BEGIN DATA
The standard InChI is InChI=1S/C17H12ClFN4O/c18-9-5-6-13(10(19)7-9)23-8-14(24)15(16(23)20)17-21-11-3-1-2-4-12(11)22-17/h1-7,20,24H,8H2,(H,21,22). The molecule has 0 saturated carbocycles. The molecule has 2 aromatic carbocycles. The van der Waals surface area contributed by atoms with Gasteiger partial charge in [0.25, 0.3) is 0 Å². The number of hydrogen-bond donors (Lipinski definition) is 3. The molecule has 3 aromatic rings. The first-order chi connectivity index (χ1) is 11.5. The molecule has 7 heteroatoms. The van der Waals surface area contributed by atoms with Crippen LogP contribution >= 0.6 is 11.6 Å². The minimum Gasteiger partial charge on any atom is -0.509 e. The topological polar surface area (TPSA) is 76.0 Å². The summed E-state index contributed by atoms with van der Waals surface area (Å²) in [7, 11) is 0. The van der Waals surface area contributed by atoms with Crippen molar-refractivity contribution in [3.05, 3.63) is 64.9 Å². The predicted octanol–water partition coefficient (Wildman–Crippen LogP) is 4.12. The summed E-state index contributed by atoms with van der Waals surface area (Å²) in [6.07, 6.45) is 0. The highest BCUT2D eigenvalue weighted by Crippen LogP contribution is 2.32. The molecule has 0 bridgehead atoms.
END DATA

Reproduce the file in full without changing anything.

The standard InChI is InChI=1S/C17H12ClFN4O/c18-9-5-6-13(10(19)7-9)23-8-14(24)15(16(23)20)17-21-11-3-1-2-4-12(11)22-17/h1-7,20,24H,8H2,(H,21,22). The molecule has 0 saturated carbocycles. The molecule has 2 aromatic carbocycles. The van der Waals surface area contributed by atoms with Gasteiger partial charge in [0.25, 0.3) is 0 Å². The number of hydrogen-bond donors (Lipinski definition) is 3. The molecule has 3 aromatic rings. The first-order chi connectivity index (χ1) is 11.5. The molecule has 7 heteroatoms. The van der Waals surface area contributed by atoms with Crippen LogP contribution >= 0.6 is 11.6 Å². The minimum Gasteiger partial charge on any atom is -0.509 e. The topological polar surface area (TPSA) is 76.0 Å². The summed E-state index contributed by atoms with van der Waals surface area (Å²) in [7, 11) is 0. The van der Waals surface area contributed by atoms with Crippen molar-refractivity contribution in [3.05, 3.63) is 64.9 Å². The predicted octanol–water partition coefficient (Wildman–Crippen LogP) is 4.12. The summed E-state index contributed by atoms with van der Waals surface area (Å²) in [6.07, 6.45) is 0. The highest BCUT2D eigenvalue weighted by Crippen LogP contribution is 2.32. The molecule has 0 bridgehead atoms.